Snapshot of Sun through eyepiece.


Pencil sketch of Moon at 26x with orange filter





Notes:
  1. Objective lens obtained from Surplusshed http://www.surplusshed.com/
  2. Hevelius telescope image - Wikipedia
    To see this simple lens act as a 1000mm telephoto lens see: 
    https://sites.google.com/site/simplelenstelephoto/



    What's Next?
    A test rig with 2-inch (50mm) planoconvex lens objective x focal length 2500mm
    working at f50
    (update 9 February 2016) 
    Two 1000x50mm PVC tubes joined by a 50mm collar making a 2m tube. Cardboard focus tube slides in at right to make a 2.5m telescope. The join is braced by a u-bolt tightened by wing nuts to keep tube (near) perfectly straight.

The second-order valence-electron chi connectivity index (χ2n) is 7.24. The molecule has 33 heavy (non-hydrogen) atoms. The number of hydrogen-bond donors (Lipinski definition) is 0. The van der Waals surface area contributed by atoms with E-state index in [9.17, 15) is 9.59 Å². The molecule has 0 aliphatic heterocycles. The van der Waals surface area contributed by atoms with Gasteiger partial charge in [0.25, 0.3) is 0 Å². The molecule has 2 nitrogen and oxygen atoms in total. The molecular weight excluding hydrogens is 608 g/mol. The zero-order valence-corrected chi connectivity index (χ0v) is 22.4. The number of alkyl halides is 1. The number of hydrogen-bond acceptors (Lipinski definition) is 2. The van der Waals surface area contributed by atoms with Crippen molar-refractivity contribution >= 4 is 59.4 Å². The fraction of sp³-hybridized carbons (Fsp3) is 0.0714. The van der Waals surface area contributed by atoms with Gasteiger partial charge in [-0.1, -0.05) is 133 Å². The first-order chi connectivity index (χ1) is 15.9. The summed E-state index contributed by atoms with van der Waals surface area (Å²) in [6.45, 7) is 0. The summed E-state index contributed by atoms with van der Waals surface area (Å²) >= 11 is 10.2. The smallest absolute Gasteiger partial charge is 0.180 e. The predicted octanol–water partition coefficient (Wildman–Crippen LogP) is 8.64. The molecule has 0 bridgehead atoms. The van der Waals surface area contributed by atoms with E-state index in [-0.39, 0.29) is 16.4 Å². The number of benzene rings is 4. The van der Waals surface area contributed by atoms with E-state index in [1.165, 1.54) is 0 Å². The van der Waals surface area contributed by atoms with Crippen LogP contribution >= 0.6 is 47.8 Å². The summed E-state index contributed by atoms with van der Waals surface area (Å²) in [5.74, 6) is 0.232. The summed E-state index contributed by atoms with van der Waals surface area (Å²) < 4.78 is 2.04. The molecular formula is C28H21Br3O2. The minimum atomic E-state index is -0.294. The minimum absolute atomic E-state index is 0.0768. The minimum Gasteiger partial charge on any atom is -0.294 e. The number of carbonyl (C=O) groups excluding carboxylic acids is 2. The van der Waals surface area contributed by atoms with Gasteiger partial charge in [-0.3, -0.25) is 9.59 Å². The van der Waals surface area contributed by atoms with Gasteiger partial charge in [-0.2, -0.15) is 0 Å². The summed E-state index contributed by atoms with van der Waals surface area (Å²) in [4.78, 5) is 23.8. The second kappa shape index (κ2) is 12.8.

Materials from hardware shop and piece of timber from garage. Total cost is about AU$20 for tube assembly.

    The 50x2500mm planoconvex objective from OptoSigma US$49.50. They have 50mm up to 5m focal length!
    Hand-held views of the moon and some bright stars look promising. Now to make a mount!

    _________________________________________________________________________


    References


    Sky and Telescope
    Astronomy’s Neglected Child- The Long refractor – R. Berry,  Feb 1976
    A
    Telescope of the 17th Century - A Binder, Apr 1992
     

    Books
    Stargazer - Fred Watson
    Seeing and Believing – Richard Panek
    All About telescopes – Sam Brown 1975 (Edmund)
     

    Telescope/Optics links 
    http://www.telescope-optics.net
    Wikipedia sources
    Articles

    Could Jean-Dominique Cassini see the famous
    division in Saturn’s rings? arXiv:1309.1711v1
     

    Software
    http://www.atmos-software.it/Atmos.html
    http://www.lambdares.com/oslo
     

    Optical Suppliers
    http://www.surplusshed.com/
    including various sources of miscellaneous lens 
    http://galileotelescope.org/Galileo_telescope/ (for Huygens eyepieces. Search eBay too)